The backquotes (``) are required when a name with special characters is being assigned to, or when it is otherwise being used as a name.

Input the problem data:

wht, tn, pnk, pur, yel, orn, gr:= 19, 10, 7, 3, 5, 2, 6:

Check the total to make sure:

total:= `+`(%);

total := 52

(Note the backquotes around the +.) The percent sign % is used to represent the output of the last command.

Now here's your problem A. Read the command aloud to yourself like this: "From the whites, choose 3; from the nonwhites, choose the rest of the 9. In all, we've chosen 9 from the total."

(wht &C 3) * ((total-wht) &C (9-3)) / (total &C 9);


Get a decimal answer with the evalf command.



Which agrees with the answer that you got. (Notice that % again.)

Now for your problem B: In the command below, the lengthy factor with all the used colors being subtracted from the total is just 1. I only include it for didactic completeness.

(wht &C 3) * (tn &C 2) * (pnk &C 1) * (yel &C 1) * (gr &C 2)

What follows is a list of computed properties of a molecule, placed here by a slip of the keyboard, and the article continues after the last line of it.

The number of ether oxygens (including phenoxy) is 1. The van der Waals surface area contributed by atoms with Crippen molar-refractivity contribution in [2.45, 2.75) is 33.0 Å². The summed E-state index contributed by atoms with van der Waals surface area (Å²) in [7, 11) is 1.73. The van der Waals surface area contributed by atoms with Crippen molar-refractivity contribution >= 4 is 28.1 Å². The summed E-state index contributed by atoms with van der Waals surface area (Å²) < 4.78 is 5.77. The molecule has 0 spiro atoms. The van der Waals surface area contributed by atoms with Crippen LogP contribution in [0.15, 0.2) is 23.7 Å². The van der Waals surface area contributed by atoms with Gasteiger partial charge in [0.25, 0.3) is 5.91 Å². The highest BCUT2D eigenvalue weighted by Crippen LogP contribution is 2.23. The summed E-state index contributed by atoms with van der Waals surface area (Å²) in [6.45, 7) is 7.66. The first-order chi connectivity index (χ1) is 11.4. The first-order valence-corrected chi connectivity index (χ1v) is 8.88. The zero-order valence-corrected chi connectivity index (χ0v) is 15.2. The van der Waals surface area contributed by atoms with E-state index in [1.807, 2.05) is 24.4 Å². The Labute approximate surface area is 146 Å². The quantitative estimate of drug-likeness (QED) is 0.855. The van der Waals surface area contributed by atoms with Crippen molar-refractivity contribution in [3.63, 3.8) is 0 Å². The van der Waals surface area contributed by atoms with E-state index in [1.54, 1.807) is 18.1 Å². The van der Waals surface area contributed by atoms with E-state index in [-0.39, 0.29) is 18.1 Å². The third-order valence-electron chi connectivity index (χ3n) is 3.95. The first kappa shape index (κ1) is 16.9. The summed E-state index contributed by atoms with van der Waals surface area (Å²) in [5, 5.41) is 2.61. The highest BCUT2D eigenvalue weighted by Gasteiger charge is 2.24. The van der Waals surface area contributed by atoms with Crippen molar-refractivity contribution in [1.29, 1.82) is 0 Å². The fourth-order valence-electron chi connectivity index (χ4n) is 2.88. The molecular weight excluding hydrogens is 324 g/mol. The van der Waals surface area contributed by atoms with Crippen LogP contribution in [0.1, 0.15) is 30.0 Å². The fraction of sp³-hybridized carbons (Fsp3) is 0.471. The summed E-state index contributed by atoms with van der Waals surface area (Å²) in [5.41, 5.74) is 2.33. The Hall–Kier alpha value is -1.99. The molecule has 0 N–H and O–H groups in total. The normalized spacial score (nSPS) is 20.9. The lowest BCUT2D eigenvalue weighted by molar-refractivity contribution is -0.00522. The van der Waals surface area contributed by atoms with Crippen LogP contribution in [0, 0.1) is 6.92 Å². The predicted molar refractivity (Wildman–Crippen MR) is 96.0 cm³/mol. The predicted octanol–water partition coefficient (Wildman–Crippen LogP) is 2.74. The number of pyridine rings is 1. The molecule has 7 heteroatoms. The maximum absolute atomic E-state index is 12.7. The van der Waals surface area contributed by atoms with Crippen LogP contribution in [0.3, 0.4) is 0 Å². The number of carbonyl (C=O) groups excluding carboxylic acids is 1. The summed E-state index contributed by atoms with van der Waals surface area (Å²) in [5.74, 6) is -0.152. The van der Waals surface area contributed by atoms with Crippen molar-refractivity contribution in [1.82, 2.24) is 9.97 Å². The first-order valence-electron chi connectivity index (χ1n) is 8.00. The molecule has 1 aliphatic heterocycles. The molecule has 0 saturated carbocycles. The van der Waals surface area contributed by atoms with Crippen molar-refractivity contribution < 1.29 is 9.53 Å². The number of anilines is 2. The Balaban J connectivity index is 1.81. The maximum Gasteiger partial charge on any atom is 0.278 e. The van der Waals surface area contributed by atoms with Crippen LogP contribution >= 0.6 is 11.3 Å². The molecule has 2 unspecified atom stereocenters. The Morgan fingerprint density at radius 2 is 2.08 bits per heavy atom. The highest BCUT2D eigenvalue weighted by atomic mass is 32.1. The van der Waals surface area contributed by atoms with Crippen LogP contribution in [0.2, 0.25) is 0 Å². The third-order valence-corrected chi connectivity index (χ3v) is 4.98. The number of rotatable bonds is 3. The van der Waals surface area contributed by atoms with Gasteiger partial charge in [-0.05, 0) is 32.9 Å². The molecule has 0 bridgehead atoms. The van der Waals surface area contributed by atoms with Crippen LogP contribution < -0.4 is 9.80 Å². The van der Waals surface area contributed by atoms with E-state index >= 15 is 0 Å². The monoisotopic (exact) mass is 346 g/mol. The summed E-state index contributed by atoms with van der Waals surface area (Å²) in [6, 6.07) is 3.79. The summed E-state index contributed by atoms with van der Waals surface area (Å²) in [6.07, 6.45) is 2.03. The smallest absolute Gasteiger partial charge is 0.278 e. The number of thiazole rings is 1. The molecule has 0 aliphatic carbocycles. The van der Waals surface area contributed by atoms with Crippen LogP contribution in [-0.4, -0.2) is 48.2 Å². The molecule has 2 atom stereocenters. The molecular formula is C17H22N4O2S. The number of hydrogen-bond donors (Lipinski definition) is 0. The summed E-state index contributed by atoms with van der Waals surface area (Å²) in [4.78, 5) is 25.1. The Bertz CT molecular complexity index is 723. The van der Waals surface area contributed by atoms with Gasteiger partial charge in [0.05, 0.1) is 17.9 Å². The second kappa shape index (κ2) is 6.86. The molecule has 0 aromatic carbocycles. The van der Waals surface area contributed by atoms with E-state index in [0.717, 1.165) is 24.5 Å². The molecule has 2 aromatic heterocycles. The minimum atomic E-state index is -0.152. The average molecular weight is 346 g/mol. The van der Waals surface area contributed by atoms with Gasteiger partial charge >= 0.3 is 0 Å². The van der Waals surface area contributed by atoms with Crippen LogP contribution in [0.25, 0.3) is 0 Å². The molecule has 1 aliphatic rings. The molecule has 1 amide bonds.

* ((total-(wht+tn+pnk+yel+grn)) &C (9-(3+2+1+1+2))) / (total &C 9);




which agrees with the answer that you got. Note that the number is presented in "scientific notation".

It's a second-order recurrence, so we need a second boundary condition. The problem's solution posted in your attached HTML file does not contain a clear statement of the original problem; it is just the solution. However, I infer from that solution that we can use a(30) = 1 as a boundary condition and that the ultimate goal is to find a(20).

BCs:= a(0)=0, a(30)=1:
eqn:= a(n) = 9/19*a(n+1) + 10/19*a(n-1):